Kelp is on its way at Point Holmes.
The Little River Enhancement Society and the Nile Creek Enhancements have joined forces to undertake a kelp reforestation project in the area.
The RBC Blue Water has awarded the project $5,000 that will be used to restore the kelp beds from Comox Spit to Point Holmes and up the east Coast of Vancouver Island that have been harvested to extinction legally and illegally over the years.
"It was our little forest in the ocean," said Peter Williams, president of the LRES. "There was solid kelp here. It was critical for all the water species that come in and out of here. At Little River and Nile Creek we raise and enhance streams. Even though this is salt water, it is a critical part of our work because our salmon live a year-in-a-half in fresh water and a year-in-a-half in salt in between. Kelp is important because it's coverage and food. It's the biggest carbon sink we have in the planet."
Kelp forests create sheltered areas and provide nutrients thus creating a hospitable environment for marine animals and other plants. It's a nursery ground for juvenile salmon and other fish species, a garden for grazing limpets and sea urchins and a smorgasbord for sea otters and seals. Some of the creatures found in and around a kelp forest are sea birds, seals, crabs, shrimp, sea stars, sea cucumbers, octopus, sponges, and as well kelp supplies critical spawning habitat for herring.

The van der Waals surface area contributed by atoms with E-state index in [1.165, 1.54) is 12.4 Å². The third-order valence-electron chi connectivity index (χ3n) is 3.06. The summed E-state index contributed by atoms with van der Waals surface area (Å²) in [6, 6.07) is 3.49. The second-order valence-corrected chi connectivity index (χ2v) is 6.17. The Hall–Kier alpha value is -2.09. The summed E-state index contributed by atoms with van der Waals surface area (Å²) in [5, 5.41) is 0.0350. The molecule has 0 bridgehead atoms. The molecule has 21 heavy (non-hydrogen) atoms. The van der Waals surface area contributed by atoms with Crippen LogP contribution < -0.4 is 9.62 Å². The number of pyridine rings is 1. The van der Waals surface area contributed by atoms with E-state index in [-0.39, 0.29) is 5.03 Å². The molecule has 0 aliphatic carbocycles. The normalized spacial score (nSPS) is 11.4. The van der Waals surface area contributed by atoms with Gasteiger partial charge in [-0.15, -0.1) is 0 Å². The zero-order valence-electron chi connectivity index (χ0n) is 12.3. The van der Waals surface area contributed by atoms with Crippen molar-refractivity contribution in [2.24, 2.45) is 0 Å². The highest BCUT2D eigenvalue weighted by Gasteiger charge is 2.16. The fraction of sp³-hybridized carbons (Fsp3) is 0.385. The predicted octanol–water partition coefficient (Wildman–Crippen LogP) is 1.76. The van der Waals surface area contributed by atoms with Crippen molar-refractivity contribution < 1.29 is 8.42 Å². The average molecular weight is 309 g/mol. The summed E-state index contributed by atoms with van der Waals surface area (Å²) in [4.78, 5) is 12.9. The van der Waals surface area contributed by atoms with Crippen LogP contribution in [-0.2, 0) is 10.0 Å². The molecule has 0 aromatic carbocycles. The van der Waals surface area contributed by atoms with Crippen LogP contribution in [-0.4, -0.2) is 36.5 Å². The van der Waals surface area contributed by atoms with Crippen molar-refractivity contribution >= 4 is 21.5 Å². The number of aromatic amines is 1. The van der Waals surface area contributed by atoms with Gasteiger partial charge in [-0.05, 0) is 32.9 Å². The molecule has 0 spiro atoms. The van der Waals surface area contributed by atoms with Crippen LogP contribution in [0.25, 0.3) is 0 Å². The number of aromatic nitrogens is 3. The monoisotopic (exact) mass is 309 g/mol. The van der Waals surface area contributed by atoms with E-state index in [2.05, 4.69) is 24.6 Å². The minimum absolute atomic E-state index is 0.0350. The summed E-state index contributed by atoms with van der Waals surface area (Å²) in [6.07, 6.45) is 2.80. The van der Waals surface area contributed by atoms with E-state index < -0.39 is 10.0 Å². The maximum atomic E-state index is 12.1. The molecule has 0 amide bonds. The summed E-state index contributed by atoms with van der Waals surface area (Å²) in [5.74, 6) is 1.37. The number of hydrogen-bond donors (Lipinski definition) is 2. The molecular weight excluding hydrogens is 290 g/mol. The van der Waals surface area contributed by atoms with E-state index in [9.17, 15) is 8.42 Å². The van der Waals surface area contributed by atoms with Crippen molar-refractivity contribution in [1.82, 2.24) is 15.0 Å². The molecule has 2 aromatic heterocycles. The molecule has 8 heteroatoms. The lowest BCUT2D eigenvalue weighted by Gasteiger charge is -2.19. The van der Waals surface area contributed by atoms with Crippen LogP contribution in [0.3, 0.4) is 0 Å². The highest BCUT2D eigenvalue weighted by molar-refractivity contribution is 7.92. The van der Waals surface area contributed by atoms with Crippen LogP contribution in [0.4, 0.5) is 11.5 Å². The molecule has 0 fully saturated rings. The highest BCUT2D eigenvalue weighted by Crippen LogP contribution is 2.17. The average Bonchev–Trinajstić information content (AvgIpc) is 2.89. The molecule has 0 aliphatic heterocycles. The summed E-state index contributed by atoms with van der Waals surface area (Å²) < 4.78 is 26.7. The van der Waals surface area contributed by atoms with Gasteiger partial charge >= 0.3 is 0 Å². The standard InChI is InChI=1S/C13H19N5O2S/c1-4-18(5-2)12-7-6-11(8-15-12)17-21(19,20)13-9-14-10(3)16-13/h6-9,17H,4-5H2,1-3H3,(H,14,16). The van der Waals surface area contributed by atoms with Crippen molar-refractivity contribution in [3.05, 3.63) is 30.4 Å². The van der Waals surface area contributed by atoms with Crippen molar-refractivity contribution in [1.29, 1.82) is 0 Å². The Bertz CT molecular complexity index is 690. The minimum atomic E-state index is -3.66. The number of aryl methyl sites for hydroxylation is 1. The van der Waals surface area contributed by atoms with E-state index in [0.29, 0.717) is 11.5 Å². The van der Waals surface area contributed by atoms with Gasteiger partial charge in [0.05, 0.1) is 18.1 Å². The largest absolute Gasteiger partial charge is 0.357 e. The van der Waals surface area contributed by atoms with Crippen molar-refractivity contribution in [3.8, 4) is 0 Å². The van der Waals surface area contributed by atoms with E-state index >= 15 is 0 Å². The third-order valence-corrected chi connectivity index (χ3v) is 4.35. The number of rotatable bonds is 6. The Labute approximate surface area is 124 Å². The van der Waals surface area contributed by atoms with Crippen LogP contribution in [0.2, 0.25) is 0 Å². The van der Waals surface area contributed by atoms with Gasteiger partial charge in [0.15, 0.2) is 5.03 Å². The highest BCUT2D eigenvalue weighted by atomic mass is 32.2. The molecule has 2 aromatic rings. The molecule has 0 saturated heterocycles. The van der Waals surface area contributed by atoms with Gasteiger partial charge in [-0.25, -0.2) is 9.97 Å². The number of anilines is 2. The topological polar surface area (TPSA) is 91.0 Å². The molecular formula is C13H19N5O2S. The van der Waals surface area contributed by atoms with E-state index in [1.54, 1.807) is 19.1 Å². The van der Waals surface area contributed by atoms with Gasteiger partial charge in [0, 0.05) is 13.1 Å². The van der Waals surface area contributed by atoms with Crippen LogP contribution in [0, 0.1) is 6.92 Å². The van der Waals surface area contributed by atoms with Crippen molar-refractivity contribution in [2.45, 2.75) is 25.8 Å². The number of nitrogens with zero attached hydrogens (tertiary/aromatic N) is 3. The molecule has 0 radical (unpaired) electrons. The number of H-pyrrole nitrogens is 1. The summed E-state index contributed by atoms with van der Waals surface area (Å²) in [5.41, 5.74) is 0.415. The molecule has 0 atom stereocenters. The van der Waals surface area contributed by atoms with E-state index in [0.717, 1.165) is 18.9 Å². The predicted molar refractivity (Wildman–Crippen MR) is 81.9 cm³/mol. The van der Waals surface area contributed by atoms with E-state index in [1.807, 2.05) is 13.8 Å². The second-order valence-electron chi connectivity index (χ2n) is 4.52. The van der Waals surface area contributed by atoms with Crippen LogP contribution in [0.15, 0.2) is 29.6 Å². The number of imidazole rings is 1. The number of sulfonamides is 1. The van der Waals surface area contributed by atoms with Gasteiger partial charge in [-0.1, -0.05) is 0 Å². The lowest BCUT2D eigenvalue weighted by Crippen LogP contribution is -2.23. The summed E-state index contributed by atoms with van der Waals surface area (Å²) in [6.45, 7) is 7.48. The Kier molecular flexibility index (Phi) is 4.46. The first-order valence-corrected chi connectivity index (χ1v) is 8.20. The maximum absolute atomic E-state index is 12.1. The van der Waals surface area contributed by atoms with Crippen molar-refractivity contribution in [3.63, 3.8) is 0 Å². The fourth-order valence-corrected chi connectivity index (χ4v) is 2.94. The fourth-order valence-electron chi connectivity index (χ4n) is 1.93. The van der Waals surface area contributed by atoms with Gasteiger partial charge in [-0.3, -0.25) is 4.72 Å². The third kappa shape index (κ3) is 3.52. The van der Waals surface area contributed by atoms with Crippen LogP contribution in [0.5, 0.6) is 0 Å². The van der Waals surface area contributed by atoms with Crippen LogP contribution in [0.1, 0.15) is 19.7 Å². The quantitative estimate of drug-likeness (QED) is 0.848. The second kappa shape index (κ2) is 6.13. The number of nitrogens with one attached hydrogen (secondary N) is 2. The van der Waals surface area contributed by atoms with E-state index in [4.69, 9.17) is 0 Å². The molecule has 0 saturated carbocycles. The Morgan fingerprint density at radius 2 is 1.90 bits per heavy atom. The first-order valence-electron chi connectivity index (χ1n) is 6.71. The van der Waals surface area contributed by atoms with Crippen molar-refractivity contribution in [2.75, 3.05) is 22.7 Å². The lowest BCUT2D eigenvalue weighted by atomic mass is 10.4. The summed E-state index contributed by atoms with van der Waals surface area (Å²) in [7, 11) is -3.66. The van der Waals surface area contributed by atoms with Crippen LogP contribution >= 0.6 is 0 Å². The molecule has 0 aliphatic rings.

Area B director of the Comox Valley Regional District Glad Jim Gillis is pleased to see RBC come through with blue water funding for the transplanting of kelps.
"You take away one part of nature and it affects the other, said Jim Gillis of the Comox Valley. "So this is going to be an important part of getting the kelps beds back. Hopefully, they'll nourish and survive."
Williams said once the kelps are harvested it doesn't grow back by itself.
"You have to start all over again and you could be an old man by the time it's finished," said Williams. "Unless you start
Kelp was harvested commercially because it has a substance in it called carrageenan that could be used in over 200 common items like ice cream, peanut butter and cosmetics. Not that it can be produces synthetically, harvesting of kelp has almost stop. But it's not coming back due to the acidification of the ocean said Nile Creek Enhancement Society president Ken Kirby.
NCES has been involved in kelp reforestation in the Nile Creek Estuary in Bowser in the last six years.
"It has been tremendously successful," said Williams. "They're there and it's spreading this way. That's what we want to do, bring it up the Strait and just keep it going. It's still in Campbell River but here it was harvested out."
Kirby said they have been trying to encourage other groups to be part of the kelp reforestation effort and welcomes the Little River Enhancement Society participation in the project.
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